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Mapping Risk of Malaria Transmission in Mainland Portugal Using a Mathematical Modelling Approach

  • Eduardo Gomes ,

    Affiliation Centro de Estudos Geográficos, Instituto de Geografia e Ordenamento do Território, Universidade de Lisboa, Lisboa, Portugal


  • César Capinha,

    Affiliations CIBIO/InBIO, Centro de Investigação em Biodiversidade e Recursos Genéticos, Cátedra Infraestruturas de Portugal-Biodiversidade, Universidade do Porto, Porto, Portugal, Zoologisches Forschungsmuseum Alexander Koenig, Bonn, Germany

  • Jorge Rocha,

    Affiliation Centro de Estudos Geográficos, Instituto de Geografia e Ordenamento do Território, Universidade de Lisboa, Lisboa, Portugal

  • Carla Sousa

    Affiliation Global Health and Tropical Medicine, GHTM, Instituto de Higiene e Medicina Tropical, Universidade Nova de Lisboa, Lisboa, Portugal

Mapping Risk of Malaria Transmission in Mainland Portugal Using a Mathematical Modelling Approach

  • Eduardo Gomes, 
  • César Capinha, 
  • Jorge Rocha, 
  • Carla Sousa


Malaria is currently one of the world´s major health problems. About a half-million deaths are recorded every year. In Portugal, malaria cases were significantly high until the end of the 1950s but the disease was considered eliminated in 1973. In the past few years, endemic malaria cases have been recorded in some European countries. With the increasing human mobility from countries with endemic malaria to Portugal, there is concern about the resurgence of this disease in the country. Here, we model and map the risk of malaria transmission for mainland Portugal, considering 3 different scenarios of existing imported infections. This risk assessment resulted from entomological studies on An. atroparvus, the only known mosquito capable of transmitting malaria in the study area. We used the malariogenic potential (determined by receptivity, infectivity and vulnerability) applied over geospatial data sets to estimate spatial variation in malaria risk. The results suggest that the risk exists, and the hotspots are concentrated in the northeast region of the country and in the upper and lower Alentejo regions.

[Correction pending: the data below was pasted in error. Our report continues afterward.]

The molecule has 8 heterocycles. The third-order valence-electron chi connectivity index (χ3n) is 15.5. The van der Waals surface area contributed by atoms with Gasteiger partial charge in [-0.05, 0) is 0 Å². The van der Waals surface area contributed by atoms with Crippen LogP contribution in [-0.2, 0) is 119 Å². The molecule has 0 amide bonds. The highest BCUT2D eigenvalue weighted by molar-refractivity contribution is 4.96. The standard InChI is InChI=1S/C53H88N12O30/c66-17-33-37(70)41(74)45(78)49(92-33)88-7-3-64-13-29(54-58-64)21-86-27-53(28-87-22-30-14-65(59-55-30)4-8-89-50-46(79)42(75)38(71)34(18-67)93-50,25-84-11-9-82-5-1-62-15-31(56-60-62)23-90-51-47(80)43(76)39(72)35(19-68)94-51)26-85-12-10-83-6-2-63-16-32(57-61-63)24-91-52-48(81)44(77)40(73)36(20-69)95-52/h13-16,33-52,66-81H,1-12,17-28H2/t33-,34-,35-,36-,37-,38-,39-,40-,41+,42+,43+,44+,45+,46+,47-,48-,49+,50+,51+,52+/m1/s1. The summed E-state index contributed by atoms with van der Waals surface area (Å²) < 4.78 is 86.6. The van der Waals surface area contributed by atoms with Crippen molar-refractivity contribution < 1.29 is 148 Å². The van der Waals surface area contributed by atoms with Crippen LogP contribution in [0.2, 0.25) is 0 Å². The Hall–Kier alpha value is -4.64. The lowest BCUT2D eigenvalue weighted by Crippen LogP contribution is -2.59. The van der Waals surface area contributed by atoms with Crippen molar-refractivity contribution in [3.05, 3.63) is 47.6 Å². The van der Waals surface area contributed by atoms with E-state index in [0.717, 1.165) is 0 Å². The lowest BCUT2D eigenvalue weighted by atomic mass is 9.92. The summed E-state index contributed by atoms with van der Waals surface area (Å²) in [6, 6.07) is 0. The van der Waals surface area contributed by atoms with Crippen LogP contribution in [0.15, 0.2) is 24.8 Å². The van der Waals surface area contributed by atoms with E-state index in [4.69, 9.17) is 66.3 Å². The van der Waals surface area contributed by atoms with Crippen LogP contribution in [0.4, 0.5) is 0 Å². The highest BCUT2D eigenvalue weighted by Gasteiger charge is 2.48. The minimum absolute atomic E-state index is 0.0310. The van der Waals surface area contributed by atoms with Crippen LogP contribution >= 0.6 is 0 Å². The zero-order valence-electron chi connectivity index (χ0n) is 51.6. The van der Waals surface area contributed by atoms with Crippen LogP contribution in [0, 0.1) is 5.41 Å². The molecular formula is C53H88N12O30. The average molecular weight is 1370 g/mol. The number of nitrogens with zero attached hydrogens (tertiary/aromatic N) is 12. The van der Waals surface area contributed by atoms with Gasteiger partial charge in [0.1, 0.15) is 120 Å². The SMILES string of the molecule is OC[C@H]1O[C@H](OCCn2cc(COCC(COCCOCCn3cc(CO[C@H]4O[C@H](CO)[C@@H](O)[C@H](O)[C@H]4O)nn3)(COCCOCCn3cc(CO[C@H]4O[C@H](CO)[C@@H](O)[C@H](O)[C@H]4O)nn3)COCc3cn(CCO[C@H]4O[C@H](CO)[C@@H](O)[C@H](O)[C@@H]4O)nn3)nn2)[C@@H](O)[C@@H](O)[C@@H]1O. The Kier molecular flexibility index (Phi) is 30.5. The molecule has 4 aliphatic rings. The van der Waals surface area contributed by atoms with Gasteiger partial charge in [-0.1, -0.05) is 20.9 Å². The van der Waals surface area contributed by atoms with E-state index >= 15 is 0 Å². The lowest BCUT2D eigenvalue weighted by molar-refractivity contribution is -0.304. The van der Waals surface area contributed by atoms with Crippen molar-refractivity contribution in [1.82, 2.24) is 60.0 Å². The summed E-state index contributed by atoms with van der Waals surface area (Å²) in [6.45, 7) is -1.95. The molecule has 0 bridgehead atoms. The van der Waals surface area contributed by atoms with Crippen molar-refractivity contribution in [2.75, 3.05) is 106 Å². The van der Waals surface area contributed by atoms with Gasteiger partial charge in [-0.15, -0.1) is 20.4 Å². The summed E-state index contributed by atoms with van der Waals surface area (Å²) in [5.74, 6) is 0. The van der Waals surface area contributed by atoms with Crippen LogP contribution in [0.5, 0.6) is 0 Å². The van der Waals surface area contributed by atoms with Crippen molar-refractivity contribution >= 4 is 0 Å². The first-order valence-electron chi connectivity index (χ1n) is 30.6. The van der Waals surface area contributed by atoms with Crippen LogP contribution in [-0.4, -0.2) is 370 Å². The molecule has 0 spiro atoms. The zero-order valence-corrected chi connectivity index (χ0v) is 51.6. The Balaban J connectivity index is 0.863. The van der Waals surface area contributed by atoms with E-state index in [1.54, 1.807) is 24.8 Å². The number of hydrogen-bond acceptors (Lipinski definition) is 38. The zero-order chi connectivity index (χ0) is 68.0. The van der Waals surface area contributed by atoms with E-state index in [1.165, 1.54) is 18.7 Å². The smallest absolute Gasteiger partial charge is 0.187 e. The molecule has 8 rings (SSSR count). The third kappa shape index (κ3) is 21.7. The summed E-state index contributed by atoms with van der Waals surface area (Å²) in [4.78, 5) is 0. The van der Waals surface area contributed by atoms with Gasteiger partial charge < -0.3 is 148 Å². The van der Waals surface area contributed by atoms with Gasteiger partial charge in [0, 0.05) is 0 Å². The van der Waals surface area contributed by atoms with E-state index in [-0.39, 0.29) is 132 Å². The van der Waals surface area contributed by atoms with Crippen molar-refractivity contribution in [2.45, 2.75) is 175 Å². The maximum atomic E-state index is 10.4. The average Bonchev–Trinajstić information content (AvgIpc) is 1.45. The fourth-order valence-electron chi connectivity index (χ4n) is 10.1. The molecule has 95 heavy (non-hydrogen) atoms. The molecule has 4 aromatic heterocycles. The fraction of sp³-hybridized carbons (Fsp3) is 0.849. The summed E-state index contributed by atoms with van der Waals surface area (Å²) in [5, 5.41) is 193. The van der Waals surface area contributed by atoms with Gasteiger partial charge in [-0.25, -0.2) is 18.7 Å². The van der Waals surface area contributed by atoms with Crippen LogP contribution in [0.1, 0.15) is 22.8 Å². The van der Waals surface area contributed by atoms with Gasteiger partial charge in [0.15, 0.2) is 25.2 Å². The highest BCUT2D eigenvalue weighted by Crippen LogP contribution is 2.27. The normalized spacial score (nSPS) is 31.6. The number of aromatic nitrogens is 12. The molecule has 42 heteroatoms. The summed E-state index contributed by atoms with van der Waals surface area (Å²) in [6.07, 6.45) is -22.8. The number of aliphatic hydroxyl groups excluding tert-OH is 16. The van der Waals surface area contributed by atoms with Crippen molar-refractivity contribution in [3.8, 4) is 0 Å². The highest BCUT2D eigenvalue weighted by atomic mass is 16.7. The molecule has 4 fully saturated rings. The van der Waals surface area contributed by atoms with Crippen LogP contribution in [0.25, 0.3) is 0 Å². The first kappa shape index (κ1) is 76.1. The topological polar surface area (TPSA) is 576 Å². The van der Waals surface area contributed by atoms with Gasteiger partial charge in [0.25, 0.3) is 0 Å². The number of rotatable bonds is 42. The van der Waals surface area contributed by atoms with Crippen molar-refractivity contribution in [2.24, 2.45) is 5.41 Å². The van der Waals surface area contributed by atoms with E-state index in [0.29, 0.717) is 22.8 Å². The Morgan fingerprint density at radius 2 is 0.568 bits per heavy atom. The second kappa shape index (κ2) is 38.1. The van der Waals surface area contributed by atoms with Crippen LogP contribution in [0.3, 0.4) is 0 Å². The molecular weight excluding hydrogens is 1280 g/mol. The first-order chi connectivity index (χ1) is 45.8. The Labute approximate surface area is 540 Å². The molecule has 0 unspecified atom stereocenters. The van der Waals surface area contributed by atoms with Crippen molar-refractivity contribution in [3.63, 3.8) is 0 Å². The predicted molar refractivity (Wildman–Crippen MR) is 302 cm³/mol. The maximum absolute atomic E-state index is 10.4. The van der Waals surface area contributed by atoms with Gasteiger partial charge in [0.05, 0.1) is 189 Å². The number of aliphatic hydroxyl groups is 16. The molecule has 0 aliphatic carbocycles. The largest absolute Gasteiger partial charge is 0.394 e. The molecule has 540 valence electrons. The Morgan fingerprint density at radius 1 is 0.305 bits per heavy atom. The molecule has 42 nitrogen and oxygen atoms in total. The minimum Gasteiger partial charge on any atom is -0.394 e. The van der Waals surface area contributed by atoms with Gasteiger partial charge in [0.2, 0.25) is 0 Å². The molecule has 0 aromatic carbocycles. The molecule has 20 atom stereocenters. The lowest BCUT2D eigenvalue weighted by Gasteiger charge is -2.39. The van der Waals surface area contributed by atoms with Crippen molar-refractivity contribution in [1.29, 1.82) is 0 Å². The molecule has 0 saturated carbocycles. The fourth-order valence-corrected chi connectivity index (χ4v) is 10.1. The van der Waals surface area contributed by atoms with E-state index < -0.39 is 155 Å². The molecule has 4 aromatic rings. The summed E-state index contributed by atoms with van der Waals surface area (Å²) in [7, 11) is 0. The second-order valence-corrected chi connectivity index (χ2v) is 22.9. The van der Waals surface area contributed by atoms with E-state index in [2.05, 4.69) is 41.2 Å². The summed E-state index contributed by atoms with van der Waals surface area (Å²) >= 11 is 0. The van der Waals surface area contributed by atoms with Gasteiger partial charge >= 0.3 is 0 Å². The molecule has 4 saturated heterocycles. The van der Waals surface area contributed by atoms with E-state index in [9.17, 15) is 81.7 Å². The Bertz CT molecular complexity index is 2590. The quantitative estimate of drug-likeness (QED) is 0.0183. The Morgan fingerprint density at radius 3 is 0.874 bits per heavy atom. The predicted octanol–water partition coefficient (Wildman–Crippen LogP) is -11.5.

Malaria is currently an endemic disease in about 100 countries, namely in tropical and sub-tropical regions [1]. Around 80% of all malaria cases occur in Africa. In 2015, 3.2 billion people were at risk and it is estimated that there were 214 million cases [1]. Every year, there are about a half-million deaths, most of them children less than 5 years old [1].

Malaria in humans is caused by 5 species of protozoans of the genus Plasmodium [2,3]: Plasmodium falciparum; Plasmodium ovale; Plasmodium vivax; Plasmodium malariae; and Plasmodium knowlesi [4]. In order for humans to become infected, the protozoans need to be transmitted through the bite of an infected female mosquito of the Anopheles genus.

In the European continent, malaria was eradicated from many countries in the past as a consequence of targeted prevention and control measures (e.g. application of DDT—dichlorodiphenyltrichloroethane), habitat modifications and a general improvement human living standards. However, apart the notorious absence of cases in 2015, indigenous infections have been occurring in Europe in recent years, mainly in Eastern and Southern Europe [5].

In Portugal, the status of malaria before the 1950s is well documented in the studies of Francisco Cambournac. This author identified 6 malariologic regions. These regions revealed different levels of endemicity, which are largely associated with the suitability of habitat to the vector mosquito An. atroparvus [6,7]. In 1973, after an intensive work of the national authorities, the indigenous strains of malaria parasites were considered eradicated from Portugal by the World Health Organization (WHO).

After several decades of endemic malaria eradication, some European countries such as Italy, Germany, Spain and France, have reported cases of autochthonous transmission [8]. More recently, in 2012, Greece faced its first outbreak of malaria in this century. Therefore, despite the absence of indigenous cases of transmission in 2015, the possibility of resurgence of malaria outbreaks in Europe remains [5].